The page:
The rise of New Zealand's military tradition : the Wellington West Coast and Taranaki Regiment (5 Battalion RNZIR) 1855-1964 : a thesis presented in partial fulfilment of the requirements for the degree of M.A. in History at Massey University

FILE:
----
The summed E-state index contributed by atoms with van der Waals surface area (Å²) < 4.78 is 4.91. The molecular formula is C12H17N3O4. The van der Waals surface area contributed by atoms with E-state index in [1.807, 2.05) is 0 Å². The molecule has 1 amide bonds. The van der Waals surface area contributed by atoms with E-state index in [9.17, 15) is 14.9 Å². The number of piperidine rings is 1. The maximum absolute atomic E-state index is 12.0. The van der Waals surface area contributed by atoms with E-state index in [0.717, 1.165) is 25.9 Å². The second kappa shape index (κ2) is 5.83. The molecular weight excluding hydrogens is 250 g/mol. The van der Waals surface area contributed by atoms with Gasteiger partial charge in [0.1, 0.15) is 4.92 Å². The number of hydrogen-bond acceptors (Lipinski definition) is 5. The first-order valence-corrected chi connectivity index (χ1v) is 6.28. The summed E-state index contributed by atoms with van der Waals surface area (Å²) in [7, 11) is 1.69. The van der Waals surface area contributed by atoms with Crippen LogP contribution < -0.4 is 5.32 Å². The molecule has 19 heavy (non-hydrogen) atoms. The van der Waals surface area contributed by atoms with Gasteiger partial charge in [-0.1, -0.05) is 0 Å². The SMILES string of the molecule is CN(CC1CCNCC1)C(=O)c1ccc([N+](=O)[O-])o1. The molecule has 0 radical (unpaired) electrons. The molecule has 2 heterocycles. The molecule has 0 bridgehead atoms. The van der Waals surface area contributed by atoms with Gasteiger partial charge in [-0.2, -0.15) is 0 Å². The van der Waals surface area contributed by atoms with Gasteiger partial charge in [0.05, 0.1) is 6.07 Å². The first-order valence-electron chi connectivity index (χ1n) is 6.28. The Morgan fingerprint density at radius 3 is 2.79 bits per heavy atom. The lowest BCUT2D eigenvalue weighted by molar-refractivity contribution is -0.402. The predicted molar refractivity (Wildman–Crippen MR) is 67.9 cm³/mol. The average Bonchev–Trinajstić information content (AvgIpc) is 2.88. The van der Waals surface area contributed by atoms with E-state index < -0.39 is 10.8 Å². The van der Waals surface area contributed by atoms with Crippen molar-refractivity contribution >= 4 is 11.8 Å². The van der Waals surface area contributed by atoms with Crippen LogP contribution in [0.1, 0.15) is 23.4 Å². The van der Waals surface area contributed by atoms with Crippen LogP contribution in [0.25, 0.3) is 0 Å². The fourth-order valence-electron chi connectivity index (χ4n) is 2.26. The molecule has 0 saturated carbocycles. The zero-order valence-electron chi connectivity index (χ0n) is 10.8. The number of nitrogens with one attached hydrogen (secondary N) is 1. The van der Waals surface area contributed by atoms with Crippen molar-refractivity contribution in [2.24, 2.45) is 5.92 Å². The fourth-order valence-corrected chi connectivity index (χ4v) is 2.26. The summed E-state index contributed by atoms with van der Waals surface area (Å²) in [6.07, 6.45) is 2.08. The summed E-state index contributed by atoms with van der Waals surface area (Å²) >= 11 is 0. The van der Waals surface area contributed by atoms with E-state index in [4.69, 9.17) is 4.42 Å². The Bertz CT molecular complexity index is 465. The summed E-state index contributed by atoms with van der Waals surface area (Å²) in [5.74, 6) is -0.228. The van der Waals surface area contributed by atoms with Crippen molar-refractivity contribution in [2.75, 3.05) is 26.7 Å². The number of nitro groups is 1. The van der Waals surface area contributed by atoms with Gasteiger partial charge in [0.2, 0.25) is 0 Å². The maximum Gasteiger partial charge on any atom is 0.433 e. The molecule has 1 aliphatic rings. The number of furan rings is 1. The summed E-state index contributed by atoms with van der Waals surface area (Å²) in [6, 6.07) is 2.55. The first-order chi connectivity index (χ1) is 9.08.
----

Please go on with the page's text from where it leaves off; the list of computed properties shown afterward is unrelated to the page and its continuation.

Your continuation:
A more detailed general account of this thesis appears in the Introduction, where the themes to be developed are more fully explained. The first three chapters are concerned with developing themes derived from the Maori Land Wars : the colonial soldier's assertiveness, his organisation, and tactics. Thus it should be clear this thesis is more a study of military behaviour than a description of wars and battles. It is further argued that the three themes developed are inter-linked. That is because the early settlers successfully resisted conscription into military organisations, in which they had no say. They learned to impose their own views on the military establishment, and this gave rise to the novel system of electing officers. Further the resulting new military organisations proved fairly successful in the field, and challenged military orthodoxy. However, these new volunteer formations lacked any overall unity and in peace time were inclined to become rival social clubs with a fetish for bright uniforms, colourful parades, and garrison balls. The long period of peace in the latter half of the nineteenth century also saw the gradual growth of a regular force established on more orthodox lines by career officers, mostly seconded from the British Army. For a while, therefore, two rival military organisations existed in uneasy alliance and the New Zealand defence force was composed of two disparate wings. Eventually, as a result of several 'scares' and the South African War, the colonial government came to accept the suggestions of the career soldiers,and to reorganise the old volunteer force into a territorial part-time branch of the regular army. The first World war saw the new system working well but the old colonial assertiveness remained and some allowance for this had to be made. For a time most officers were created via the ranks again. But many of the supporters of the old system were swept away at Gallipoli and the links with the past were lost. However out of this holocaust the new Anzac tradition arose, emphasising a certain military style and fighting reputation. The nineteen-thirties saw a decline in the territorial system and the country was little prepared for World War II. Nevertheless the overseas battalions were quickly mobilised and once again some of the old colonial attributes became apparent. The Germans for example noted the New Zealanders seemed to favour particular tactics. World War II also saw New Zealanders overseas becoming more insular and conformist, perhaps to present a more definite national image in an international arena of conflict. Throughout this thesis the Wellington West Coast and Taranaki Regiment has been used as a basis for research, as it fed men into the three major conflicts of New Zealand history. Finally the change in the Regiment's title to 5 Battalion RKZIR, has served to exemplify the trend to centralisation and integration of the whole army at the expense of local affiliations.